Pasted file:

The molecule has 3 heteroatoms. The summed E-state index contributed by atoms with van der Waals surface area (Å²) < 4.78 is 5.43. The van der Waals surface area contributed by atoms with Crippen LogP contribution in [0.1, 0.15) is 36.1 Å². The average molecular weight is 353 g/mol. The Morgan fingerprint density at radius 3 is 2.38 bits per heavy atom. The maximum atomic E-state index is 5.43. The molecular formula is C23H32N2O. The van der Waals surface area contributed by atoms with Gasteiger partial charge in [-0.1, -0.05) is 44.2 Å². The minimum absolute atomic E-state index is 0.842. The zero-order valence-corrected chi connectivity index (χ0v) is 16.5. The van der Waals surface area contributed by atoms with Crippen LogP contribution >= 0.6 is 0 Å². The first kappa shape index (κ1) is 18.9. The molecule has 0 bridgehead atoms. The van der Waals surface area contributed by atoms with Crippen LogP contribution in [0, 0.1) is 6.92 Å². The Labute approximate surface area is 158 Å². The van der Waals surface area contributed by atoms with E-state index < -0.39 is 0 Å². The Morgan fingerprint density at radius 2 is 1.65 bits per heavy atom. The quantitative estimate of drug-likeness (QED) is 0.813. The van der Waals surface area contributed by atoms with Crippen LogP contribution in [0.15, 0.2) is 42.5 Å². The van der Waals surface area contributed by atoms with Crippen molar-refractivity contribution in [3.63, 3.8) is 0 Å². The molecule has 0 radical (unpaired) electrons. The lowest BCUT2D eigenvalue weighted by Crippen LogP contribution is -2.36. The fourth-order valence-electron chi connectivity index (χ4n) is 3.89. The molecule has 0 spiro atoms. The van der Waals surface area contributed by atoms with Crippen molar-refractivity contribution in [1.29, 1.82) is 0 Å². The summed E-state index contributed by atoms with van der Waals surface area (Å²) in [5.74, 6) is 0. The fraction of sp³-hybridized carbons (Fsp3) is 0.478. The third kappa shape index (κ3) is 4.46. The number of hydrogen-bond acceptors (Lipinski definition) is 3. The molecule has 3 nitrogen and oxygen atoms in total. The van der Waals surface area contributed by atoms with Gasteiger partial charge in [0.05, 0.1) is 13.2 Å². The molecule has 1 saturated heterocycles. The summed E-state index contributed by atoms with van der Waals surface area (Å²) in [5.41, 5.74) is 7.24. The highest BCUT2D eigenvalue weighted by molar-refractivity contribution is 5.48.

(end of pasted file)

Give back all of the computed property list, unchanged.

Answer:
The molecule has 3 heteroatoms. The summed E-state index contributed by atoms with van der Waals surface area (Å²) < 4.78 is 5.43. The van der Waals surface area contributed by atoms with Crippen LogP contribution in [0.1, 0.15) is 36.1 Å². The average molecular weight is 353 g/mol. The Morgan fingerprint density at radius 3 is 2.38 bits per heavy atom. The maximum atomic E-state index is 5.43. The molecular formula is C23H32N2O. The van der Waals surface area contributed by atoms with Gasteiger partial charge in [-0.1, -0.05) is 44.2 Å². The minimum absolute atomic E-state index is 0.842. The zero-order valence-corrected chi connectivity index (χ0v) is 16.5. The van der Waals surface area contributed by atoms with Crippen LogP contribution >= 0.6 is 0 Å². The first kappa shape index (κ1) is 18.9. The molecule has 0 bridgehead atoms. The van der Waals surface area contributed by atoms with Crippen LogP contribution in [0, 0.1) is 6.92 Å². The Labute approximate surface area is 158 Å². The van der Waals surface area contributed by atoms with E-state index < -0.39 is 0 Å². The Morgan fingerprint density at radius 2 is 1.65 bits per heavy atom. The quantitative estimate of drug-likeness (QED) is 0.813. The van der Waals surface area contributed by atoms with Crippen LogP contribution in [0.15, 0.2) is 42.5 Å². The van der Waals surface area contributed by atoms with Crippen molar-refractivity contribution in [3.63, 3.8) is 0 Å². The molecule has 0 radical (unpaired) electrons. The lowest BCUT2D eigenvalue weighted by Crippen LogP contribution is -2.36. The fourth-order valence-electron chi connectivity index (χ4n) is 3.89. The molecule has 0 spiro atoms. The van der Waals surface area contributed by atoms with Crippen molar-refractivity contribution in [1.29, 1.82) is 0 Å². The summed E-state index contributed by atoms with van der Waals surface area (Å²) in [5.74, 6) is 0. The fraction of sp³-hybridized carbons (Fsp3) is 0.478. The third kappa shape index (κ3) is 4.46. The number of hydrogen-bond acceptors (Lipinski definition) is 3. The molecule has 3 nitrogen and oxygen atoms in total. The van der Waals surface area contributed by atoms with Gasteiger partial charge in [0.05, 0.1) is 13.2 Å². The molecule has 1 saturated heterocycles. The summed E-state index contributed by atoms with van der Waals surface area (Å²) in [5.41, 5.74) is 7.24. The highest BCUT2D eigenvalue weighted by molar-refractivity contribution is 5.48.